Recently, I conducted a workshop for the leadership team of a company that wants to increase the impact of its training programs. I explained the limitations of formal training and the need for taking an organizational learning perspective. I argued that in order for any kind of learning intervention (training, coaching, mentoring, action learning, etc.) to have a positive impact on achieving the organization’s goals, managers had to take an active role in supporting learning.

This message was well received by these senior leaders. They immediately understood the vital role they play in developing individuals, teams, and the organization as a whole. They wanted to know specifically what they could do to facilitate learning.

I suggested the 5As Framework as a place to start. This is a useful model for ensuring that, regardless of the 5A logo learning intervention, they will achieve performance improvement and organizational success. The 5As are: 1) Alignment – align learning with strategic business goals; 2) Anticipation – expect success; 3) Alliance – form a learning alliance between learner and boss; 4) Application – apply new learning immediately; and 5) Accountability – hold learner and organization accountable for business results.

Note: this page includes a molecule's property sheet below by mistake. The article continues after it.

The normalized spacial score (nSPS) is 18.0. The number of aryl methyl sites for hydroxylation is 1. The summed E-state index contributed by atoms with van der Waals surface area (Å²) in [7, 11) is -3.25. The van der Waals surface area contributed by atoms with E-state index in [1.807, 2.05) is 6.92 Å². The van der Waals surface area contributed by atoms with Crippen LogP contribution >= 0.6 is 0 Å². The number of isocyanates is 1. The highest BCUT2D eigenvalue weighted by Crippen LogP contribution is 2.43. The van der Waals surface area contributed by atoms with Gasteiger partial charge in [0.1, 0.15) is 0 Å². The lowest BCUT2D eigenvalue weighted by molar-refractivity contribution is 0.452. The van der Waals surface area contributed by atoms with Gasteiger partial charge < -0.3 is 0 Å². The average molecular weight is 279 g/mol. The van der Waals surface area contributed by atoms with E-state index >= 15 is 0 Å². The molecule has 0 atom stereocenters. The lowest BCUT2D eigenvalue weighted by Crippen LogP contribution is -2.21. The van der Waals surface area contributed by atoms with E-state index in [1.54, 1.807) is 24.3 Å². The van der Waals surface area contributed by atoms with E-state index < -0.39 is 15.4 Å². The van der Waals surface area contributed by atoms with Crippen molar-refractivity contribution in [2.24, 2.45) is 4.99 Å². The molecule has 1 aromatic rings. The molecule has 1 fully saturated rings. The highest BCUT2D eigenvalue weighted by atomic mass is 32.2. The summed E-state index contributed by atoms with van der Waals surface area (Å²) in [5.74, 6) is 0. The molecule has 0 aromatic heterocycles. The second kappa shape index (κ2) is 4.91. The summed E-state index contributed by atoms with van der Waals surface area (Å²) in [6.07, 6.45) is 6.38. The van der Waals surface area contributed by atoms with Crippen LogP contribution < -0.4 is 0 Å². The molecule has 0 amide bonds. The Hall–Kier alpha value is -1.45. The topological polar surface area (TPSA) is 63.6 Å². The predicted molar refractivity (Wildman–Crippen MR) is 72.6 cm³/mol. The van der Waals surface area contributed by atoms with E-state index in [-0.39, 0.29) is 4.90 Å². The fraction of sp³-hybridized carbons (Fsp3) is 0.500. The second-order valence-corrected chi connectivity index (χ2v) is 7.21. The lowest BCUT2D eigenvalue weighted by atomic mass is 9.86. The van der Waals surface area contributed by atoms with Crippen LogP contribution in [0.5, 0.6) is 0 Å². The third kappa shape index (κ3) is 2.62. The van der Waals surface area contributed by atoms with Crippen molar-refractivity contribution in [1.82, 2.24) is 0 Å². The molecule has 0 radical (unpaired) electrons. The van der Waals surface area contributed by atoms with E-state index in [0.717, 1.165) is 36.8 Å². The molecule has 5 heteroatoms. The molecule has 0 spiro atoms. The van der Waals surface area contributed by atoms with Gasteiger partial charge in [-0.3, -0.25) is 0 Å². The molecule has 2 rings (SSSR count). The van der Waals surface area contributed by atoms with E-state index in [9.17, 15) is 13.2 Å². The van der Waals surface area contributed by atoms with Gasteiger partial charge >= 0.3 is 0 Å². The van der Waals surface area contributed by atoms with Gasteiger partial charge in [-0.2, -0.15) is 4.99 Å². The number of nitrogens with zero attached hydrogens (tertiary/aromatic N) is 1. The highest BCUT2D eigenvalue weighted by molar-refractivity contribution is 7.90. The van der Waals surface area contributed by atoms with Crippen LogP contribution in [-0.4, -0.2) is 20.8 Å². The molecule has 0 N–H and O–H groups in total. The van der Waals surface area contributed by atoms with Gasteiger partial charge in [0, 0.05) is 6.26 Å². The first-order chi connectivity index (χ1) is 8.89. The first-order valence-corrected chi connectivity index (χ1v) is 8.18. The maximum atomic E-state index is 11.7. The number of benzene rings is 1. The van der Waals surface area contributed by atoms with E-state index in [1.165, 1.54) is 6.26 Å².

We discussed what leaders can do to ensure that these elements are addressed. Here are their suggestions:

  • Alignment: explain to employees the importance of a particular training program and how that learning will help them help the company be successful; make this conversation part of employees’ performance reviews.
  • Anticipation: clarify expectations for what you want employees to learn and communicate high but reasonable expectations for their learning; make this part of informal conversations they have about performance on a frequent basis (not only at annual performance review time).
  • Alliance: meet with employees before training to identify learning goals, meet with employees during training (if possible) to discuss progress, and meet with employees after training to identify what was learned, how employees will apply that learning in the workplace, and what additional learning they need
  • Application: provide opportunities for employees to immediately apply learning in their work in a way that will make a difference
  • Accountability: give employees feedback on their application of learning and measure the impact of that learning on their teams and the organization

I was encouraged by the enthusiasm and understanding that these company leaders had for their role in learning. I can only hope that higher level executives and the company's CEO will support this role and recognize and reward what my workshop participants are doing to facilitate continuous learning throughout the organization.